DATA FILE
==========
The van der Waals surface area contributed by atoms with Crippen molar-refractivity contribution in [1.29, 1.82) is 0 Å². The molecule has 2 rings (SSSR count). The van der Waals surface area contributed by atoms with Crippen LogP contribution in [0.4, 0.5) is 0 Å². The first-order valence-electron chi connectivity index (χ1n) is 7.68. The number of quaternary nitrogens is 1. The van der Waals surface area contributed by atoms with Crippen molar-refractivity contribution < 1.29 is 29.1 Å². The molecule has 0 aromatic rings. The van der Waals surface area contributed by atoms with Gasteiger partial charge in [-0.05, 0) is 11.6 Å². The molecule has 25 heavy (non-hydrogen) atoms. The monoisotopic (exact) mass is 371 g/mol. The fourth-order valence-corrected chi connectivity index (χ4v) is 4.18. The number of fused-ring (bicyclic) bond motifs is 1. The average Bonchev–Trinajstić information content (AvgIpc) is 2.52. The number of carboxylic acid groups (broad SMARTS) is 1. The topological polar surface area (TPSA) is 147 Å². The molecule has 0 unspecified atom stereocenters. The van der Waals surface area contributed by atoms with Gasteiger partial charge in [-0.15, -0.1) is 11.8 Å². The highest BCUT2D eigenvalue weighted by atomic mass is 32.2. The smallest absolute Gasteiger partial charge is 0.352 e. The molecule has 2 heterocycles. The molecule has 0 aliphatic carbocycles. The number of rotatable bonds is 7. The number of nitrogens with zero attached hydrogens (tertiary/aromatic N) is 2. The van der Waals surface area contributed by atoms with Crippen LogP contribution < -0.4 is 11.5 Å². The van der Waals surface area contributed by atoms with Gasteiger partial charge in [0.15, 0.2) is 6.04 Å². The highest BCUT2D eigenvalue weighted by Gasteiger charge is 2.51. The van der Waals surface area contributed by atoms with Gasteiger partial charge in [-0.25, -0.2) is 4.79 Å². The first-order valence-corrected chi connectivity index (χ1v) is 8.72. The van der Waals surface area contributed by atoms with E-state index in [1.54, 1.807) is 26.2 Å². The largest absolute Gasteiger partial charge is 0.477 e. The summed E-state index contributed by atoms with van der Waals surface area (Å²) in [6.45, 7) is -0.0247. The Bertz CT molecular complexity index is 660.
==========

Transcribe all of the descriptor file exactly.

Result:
The van der Waals surface area contributed by atoms with Crippen molar-refractivity contribution in [1.29, 1.82) is 0 Å². The molecule has 2 rings (SSSR count). The van der Waals surface area contributed by atoms with Crippen LogP contribution in [0.4, 0.5) is 0 Å². The first-order valence-electron chi connectivity index (χ1n) is 7.68. The number of quaternary nitrogens is 1. The van der Waals surface area contributed by atoms with Crippen molar-refractivity contribution < 1.29 is 29.1 Å². The molecule has 0 aromatic rings. The van der Waals surface area contributed by atoms with Gasteiger partial charge in [-0.05, 0) is 11.6 Å². The molecule has 25 heavy (non-hydrogen) atoms. The monoisotopic (exact) mass is 371 g/mol. The fourth-order valence-corrected chi connectivity index (χ4v) is 4.18. The number of fused-ring (bicyclic) bond motifs is 1. The average Bonchev–Trinajstić information content (AvgIpc) is 2.52. The number of carboxylic acid groups (broad SMARTS) is 1. The topological polar surface area (TPSA) is 147 Å². The molecule has 0 unspecified atom stereocenters. The van der Waals surface area contributed by atoms with Gasteiger partial charge in [-0.15, -0.1) is 11.8 Å². The highest BCUT2D eigenvalue weighted by atomic mass is 32.2. The smallest absolute Gasteiger partial charge is 0.352 e. The molecule has 2 heterocycles. The molecule has 0 aliphatic carbocycles. The number of rotatable bonds is 7. The number of nitrogens with zero attached hydrogens (tertiary/aromatic N) is 2. The van der Waals surface area contributed by atoms with Crippen LogP contribution < -0.4 is 11.5 Å². The van der Waals surface area contributed by atoms with Gasteiger partial charge in [0.15, 0.2) is 6.04 Å². The highest BCUT2D eigenvalue weighted by Gasteiger charge is 2.51. The van der Waals surface area contributed by atoms with Gasteiger partial charge in [-0.25, -0.2) is 4.79 Å². The first-order valence-corrected chi connectivity index (χ1v) is 8.72. The van der Waals surface area contributed by atoms with E-state index in [1.54, 1.807) is 26.2 Å². The largest absolute Gasteiger partial charge is 0.477 e. The summed E-state index contributed by atoms with van der Waals surface area (Å²) in [6.45, 7) is -0.0247. The Bertz CT molecular complexity index is 660.